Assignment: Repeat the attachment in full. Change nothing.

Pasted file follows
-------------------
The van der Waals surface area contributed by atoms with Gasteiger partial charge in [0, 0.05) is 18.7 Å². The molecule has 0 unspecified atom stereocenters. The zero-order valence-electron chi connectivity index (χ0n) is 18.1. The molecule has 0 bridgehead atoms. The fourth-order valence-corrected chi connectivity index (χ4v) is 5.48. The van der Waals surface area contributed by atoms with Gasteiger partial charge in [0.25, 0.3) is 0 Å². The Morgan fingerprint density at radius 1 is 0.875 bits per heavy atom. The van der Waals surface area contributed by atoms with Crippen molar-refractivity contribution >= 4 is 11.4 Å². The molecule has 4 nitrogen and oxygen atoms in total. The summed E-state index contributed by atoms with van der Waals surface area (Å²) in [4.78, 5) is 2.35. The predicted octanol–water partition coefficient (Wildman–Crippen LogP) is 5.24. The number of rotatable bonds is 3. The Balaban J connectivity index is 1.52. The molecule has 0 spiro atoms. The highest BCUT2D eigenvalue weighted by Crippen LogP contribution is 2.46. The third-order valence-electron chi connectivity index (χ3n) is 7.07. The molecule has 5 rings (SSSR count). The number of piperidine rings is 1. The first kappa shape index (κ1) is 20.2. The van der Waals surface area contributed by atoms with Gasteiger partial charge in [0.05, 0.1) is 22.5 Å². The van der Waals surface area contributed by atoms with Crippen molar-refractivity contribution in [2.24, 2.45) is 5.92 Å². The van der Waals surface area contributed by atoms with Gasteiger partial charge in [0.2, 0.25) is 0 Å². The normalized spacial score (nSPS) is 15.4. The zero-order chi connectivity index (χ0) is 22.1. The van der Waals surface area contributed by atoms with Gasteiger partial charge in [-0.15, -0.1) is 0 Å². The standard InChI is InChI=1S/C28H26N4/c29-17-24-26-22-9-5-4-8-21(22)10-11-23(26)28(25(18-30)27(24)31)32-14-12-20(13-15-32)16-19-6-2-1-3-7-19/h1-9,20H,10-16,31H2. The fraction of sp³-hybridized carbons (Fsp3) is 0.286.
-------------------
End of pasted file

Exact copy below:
The van der Waals surface area contributed by atoms with Gasteiger partial charge in [0, 0.05) is 18.7 Å². The molecule has 0 unspecified atom stereocenters. The zero-order valence-electron chi connectivity index (χ0n) is 18.1. The molecule has 0 bridgehead atoms. The fourth-order valence-corrected chi connectivity index (χ4v) is 5.48. The van der Waals surface area contributed by atoms with Gasteiger partial charge in [0.25, 0.3) is 0 Å². The Morgan fingerprint density at radius 1 is 0.875 bits per heavy atom. The van der Waals surface area contributed by atoms with Crippen molar-refractivity contribution >= 4 is 11.4 Å². The molecule has 4 nitrogen and oxygen atoms in total. The summed E-state index contributed by atoms with van der Waals surface area (Å²) in [4.78, 5) is 2.35. The predicted octanol–water partition coefficient (Wildman–Crippen LogP) is 5.24. The number of rotatable bonds is 3. The Balaban J connectivity index is 1.52. The molecule has 0 spiro atoms. The highest BCUT2D eigenvalue weighted by Crippen LogP contribution is 2.46. The third-order valence-electron chi connectivity index (χ3n) is 7.07. The molecule has 5 rings (SSSR count). The number of piperidine rings is 1. The first kappa shape index (κ1) is 20.2. The van der Waals surface area contributed by atoms with Gasteiger partial charge in [0.05, 0.1) is 22.5 Å². The van der Waals surface area contributed by atoms with Crippen molar-refractivity contribution in [2.24, 2.45) is 5.92 Å². The van der Waals surface area contributed by atoms with Gasteiger partial charge in [0.2, 0.25) is 0 Å². The normalized spacial score (nSPS) is 15.4. The zero-order chi connectivity index (χ0) is 22.1. The van der Waals surface area contributed by atoms with Gasteiger partial charge in [-0.15, -0.1) is 0 Å². The standard InChI is InChI=1S/C28H26N4/c29-17-24-26-22-9-5-4-8-21(22)10-11-23(26)28(25(18-30)27(24)31)32-14-12-20(13-15-32)16-19-6-2-1-3-7-19/h1-9,20H,10-16,31H2. The fraction of sp³-hybridized carbons (Fsp3) is 0.286.